[OPE-L:2713] Re: Marx's relationship to Hegel

From: C. J. Arthur (cjarthur@pavilion.co.uk)
Date: Tue Apr 04 2000 - 14:25:35 EDT

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>This is what Marx wrote about his relationship to Hegel, in a footnote
>in _Capital_, Vol. II:
>"In a review of the first volume of _Capital_, Mr. Duehring notes that,
>in my zealous devotion to the schema of Hegelian logic, I even discovered
>the Hegelian forms of the syllogism in the process of circulation. My
>relationship with Hegel is very simple. I am a disciple of Hegel, and
>the presumptuous chattering of the epigones who think they have buried
>this great thinker appear frankly ridiculous to me. Nevertheless, I have
>taken the liberty of adopting towards my master a critical attitude,
>disencumbering his dialectic of its mysticism and thus putting it through
>a profound change, etc."

In elucidation:
Hegel's forms of the syllogism at the most general level refers to the
logical relation between the categories Universality, particularity and
individuality, and the various orderings of these that may occur. Duehring
probably had in mind Marx's discussion of MCM on Capital Vol. I p.255-6.
This refers to the M-C-M circuit where the second M contains an increment.
But Marx does not quite say we have a syllogism here. D, as a scholar,
probably knew Marx's 1859 Contribution to the Critique, where the triad is
more explicit. There Marx applied these categories even to C-M-C: "The C at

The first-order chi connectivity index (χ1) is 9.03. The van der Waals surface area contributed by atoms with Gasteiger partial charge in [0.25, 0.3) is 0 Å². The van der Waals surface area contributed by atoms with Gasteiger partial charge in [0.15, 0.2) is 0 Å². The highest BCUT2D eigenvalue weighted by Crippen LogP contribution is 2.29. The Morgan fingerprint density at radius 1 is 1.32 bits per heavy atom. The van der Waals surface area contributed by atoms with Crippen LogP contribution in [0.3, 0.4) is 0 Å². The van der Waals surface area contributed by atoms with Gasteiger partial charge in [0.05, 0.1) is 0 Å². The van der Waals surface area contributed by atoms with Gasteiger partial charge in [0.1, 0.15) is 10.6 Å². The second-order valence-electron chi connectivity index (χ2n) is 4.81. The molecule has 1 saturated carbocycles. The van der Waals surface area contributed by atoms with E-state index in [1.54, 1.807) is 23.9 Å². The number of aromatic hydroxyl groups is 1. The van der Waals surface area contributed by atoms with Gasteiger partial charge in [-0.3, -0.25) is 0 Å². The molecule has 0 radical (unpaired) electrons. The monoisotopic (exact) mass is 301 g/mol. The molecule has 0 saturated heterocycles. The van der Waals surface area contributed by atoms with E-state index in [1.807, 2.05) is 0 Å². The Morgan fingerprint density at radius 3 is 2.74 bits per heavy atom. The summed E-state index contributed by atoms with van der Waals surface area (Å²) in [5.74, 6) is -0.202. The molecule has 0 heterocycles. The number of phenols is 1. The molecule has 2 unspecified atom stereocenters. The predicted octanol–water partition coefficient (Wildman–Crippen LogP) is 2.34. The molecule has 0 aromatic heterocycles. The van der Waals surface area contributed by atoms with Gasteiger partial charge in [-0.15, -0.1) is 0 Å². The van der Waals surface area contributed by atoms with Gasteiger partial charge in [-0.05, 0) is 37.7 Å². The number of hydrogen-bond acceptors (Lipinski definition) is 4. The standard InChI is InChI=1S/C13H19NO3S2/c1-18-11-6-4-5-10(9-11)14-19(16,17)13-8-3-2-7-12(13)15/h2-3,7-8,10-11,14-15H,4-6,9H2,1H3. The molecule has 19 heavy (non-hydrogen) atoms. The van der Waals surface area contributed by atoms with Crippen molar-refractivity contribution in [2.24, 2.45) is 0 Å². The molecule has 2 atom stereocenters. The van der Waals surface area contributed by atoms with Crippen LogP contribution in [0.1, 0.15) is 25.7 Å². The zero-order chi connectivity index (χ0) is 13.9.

the end of the two extremes of the circuit C-M-C has a different formal
relation to M. The first C is a particular commodity which is compared with
money as the universal commodity, whereas in the second phase money as the
universal commodity is compared with an individual commodity. The formula
C-M-C can therefore be reduced to the abstract logical syllogism P-U-I;
whereas particularity forms the first extreme, universality characterises
the common middle term and individuality signifies the final extreme."
(MECW 29 pp.330-31) This may not be immediately perspicuous unless it is
thought of in terms of the point of the two exchanges. In the first C-M,
the C as an individual has no interest for the exchanger who is
endeavouring to gain money (which as universal value itself exchanges
against all commodities); what interests him from this point of view is
merely that the C be some particularisation of the universal. In the second
exchange M-C, by contrast, the point is to secure, not just any C but the
one whose individual characteristics will satisfy a certain need.
Chris A

P. S. Please note that I have a new Email address,
but the old one will also run until the summer. (To be doubly sure load both!)

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